When you’re shopping for a new computer, we know it’s a bit of a minefield. We also know that some of the technical terms on the specifications aren’t very self-explanatory unless you know what you’re looking for. We’ve come up with a few things for you to think about and help you decide what you need before you buy your new computer
What are you going to use it for?
If you only use your computer for basic everyday stuff – emailing, running office software and browsing the web, most computers in the lower price brackets will be fine. If you’ll be using your computer for playing games, watching movies and sharing files and data across networks, you’d probably benefit from spending a bit more on something with higher specs.
Desktop or laptop?
Normally, desktops are cheaper than laptops, even when they have similar specs… The battery in a laptop bumps the price up and laptops have to fit the components into a much smaller space – affecting the price tag. Do you always use your computer in the same space? If you do, you could save yourself a lot of money by choosing the desktop. Obviously if you need to take your computer around with you to work on the move, a laptop is the better option. If you only need to move your computer occasionally, consider whether you can use your smartphone or tablet in those instances instead. Another thing to consider is that when you buy a desktop, unless it is being bought as a bundle deal, you will pay extra for the monitor, keyboard and mouse and speakers – though depending on your requirements, this shouldn’t bump the price up too much. If you like to keep up with advances in the computing world, a desktop is much more customisable; it’s easier to change and upgrade the components to suit your needs (this also gives the computer a potential longer lifespan). Desktops are also less prone to overheating as they have the space to accommodate bigger and better fans.
Hard drives and sizes
As all of your files and programs will be stored on the computer, you should opt for the biggest hard drive you can – this is measured in GB (gigabytes) or TB (terabytes) if the drive is particularly large. If you don’t plan to store any media on your computer, you could save yourself some money by going for a smaller hard drive. You could also consider opting for a solid-state drive (SSD) instead, which is notably faster but also comes with a higher price tag. You could consider storing your media on an external device or in the cloud to enable you to purchase a smaller drive, but going for an SSD to keep the computer running quickly all the time. If you want to be extra picky when you choose your hard drive, you can look for one with a higher spin speed – the quicker it spins, the quicker the information can be gathered from it.
Know what the processor means
The processor is like the brain of the machine. If you want a fast computer that boots up really quickly, completes tasks as soon as you start them and doesn’t lag, you’ll need the best processor you can afford. The key thing to look out for is the number of cores and the speed, which is stated in GHz (gigahertz). The speed relates to how much data it can process in how much time, so in the case… the bigger the better. A processor is a stack of cores that run at the listed speed, so the number of cores acts as a multiplier – a single core 2GHz processor is much slower than a quad core 2GHz. The higher the number of cores, the better at multitasking it will be – each core can work on a different task. If you run only one or two programs at the same time, you will probably get away with saving a bit of money on the processor.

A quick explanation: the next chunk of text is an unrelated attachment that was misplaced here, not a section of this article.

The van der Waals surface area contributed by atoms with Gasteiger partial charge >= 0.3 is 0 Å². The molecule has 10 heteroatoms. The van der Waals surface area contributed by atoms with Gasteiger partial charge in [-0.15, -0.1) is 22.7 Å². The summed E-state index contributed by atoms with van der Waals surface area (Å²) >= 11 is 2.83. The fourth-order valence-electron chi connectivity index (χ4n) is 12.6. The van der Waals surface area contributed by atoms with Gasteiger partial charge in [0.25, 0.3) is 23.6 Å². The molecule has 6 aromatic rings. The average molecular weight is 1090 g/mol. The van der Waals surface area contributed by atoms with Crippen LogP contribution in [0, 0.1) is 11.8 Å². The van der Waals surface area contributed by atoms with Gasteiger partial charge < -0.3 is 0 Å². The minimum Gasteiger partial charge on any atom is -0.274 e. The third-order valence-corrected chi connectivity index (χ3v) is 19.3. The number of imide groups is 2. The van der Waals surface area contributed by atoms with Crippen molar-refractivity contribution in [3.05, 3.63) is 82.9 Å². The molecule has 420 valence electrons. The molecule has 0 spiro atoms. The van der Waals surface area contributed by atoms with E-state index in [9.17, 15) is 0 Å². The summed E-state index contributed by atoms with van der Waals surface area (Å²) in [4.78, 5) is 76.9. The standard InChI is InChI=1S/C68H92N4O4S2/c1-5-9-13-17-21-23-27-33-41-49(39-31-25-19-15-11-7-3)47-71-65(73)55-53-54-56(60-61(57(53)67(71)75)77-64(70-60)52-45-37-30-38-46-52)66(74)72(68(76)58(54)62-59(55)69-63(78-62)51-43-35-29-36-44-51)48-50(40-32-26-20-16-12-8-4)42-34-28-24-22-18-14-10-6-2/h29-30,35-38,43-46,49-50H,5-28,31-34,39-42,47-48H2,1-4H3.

RAM (random access memory) also affects a computer’s speed and ability to multitask. More RAM means the computer is able to keep more data close and easily accessible, rather than going through the slower hard drive for the information it needs. RAM is normally measured in GB – so the higher the better… especially if you’ve often got too many web tabs open at once!
Integrated graphics are built in to the computer’s processor and rely on the computer’s memory. A dedicated graphics card has its own processor and memory and is usually higher performing than integrated graphics. A benefit of having a dedicated graphics card, is enabling a computer to handle a higher graphic load quicker, which is better if you intend to play games or use larger and higher quality display environments… think 4k monitors or multiple monitors. For the average home user that uses their computer for web surfing, shopping, banking and the occasional bit of work; inegrated graphics are fine.
Operating system type
For the majority of users who use the computer for minimal work use, browsinf and managing media, Home editions of the operating system will be sufficient. If you need to join a domain, use Remote Desktop or Hyper-V for virtualisation, you’d need to look at Professional versions rather than Home.
Do you need any additional software?
If you need any additional software, such as Microsoft Office or Adobe Photoshop, it’s worth bearing in mind that this will normally add an extra £100-£200 to the total cost. With Office, there are now several different pricing structures, dependent on the edition you need and whether you want to pay for an annual or monthly subscription, or buy it outright. It’s definitely worth doing your own researcg into what exactly you need, before you buy.
If you’d like more specific advice, or need us to order or custom build a PC for you, get in touch – we’re more than happy to help. Contact us on 01458 833900 or firstname.lastname@example.org. Or pop in to talk to a member of the team directly, we’re conveniently based on Glastonbury High Street in the Abbey Mews Arcade.